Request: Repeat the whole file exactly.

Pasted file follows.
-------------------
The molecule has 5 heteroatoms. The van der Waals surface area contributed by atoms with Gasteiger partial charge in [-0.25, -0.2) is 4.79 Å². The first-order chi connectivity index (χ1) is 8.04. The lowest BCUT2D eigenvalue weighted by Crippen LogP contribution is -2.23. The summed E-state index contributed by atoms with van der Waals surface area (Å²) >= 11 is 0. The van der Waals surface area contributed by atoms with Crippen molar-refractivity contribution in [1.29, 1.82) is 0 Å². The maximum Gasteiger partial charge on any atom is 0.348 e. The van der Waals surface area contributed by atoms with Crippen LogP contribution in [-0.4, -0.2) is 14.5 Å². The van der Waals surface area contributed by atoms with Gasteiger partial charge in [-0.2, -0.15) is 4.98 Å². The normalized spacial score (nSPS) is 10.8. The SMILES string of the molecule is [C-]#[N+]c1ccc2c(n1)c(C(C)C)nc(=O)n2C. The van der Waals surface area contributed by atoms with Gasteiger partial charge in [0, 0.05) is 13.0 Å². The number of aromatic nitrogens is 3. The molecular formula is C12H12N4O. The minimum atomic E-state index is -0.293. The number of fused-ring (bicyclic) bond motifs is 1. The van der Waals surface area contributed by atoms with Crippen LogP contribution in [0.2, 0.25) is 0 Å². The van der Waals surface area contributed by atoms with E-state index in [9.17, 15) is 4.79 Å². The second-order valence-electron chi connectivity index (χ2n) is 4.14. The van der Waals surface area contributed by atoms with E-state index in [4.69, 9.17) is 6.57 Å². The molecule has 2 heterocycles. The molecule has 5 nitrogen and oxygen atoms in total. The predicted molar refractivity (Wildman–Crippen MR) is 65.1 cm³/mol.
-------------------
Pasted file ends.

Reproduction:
The molecule has 5 heteroatoms. The van der Waals surface area contributed by atoms with Gasteiger partial charge in [-0.25, -0.2) is 4.79 Å². The first-order chi connectivity index (χ1) is 8.04. The lowest BCUT2D eigenvalue weighted by Crippen LogP contribution is -2.23. The summed E-state index contributed by atoms with van der Waals surface area (Å²) >= 11 is 0. The van der Waals surface area contributed by atoms with Crippen molar-refractivity contribution in [1.29, 1.82) is 0 Å². The maximum Gasteiger partial charge on any atom is 0.348 e. The van der Waals surface area contributed by atoms with Crippen LogP contribution in [-0.4, -0.2) is 14.5 Å². The van der Waals surface area contributed by atoms with Gasteiger partial charge in [-0.2, -0.15) is 4.98 Å². The normalized spacial score (nSPS) is 10.8. The SMILES string of the molecule is [C-]#[N+]c1ccc2c(n1)c(C(C)C)nc(=O)n2C. The van der Waals surface area contributed by atoms with Gasteiger partial charge in [0, 0.05) is 13.0 Å². The number of aromatic nitrogens is 3. The molecular formula is C12H12N4O. The minimum atomic E-state index is -0.293. The number of fused-ring (bicyclic) bond motifs is 1. The van der Waals surface area contributed by atoms with Crippen LogP contribution in [0.2, 0.25) is 0 Å². The van der Waals surface area contributed by atoms with E-state index in [9.17, 15) is 4.79 Å². The second-order valence-electron chi connectivity index (χ2n) is 4.14. The van der Waals surface area contributed by atoms with E-state index in [4.69, 9.17) is 6.57 Å². The molecule has 2 heterocycles. The molecule has 5 nitrogen and oxygen atoms in total. The predicted molar refractivity (Wildman–Crippen MR) is 65.1 cm³/mol.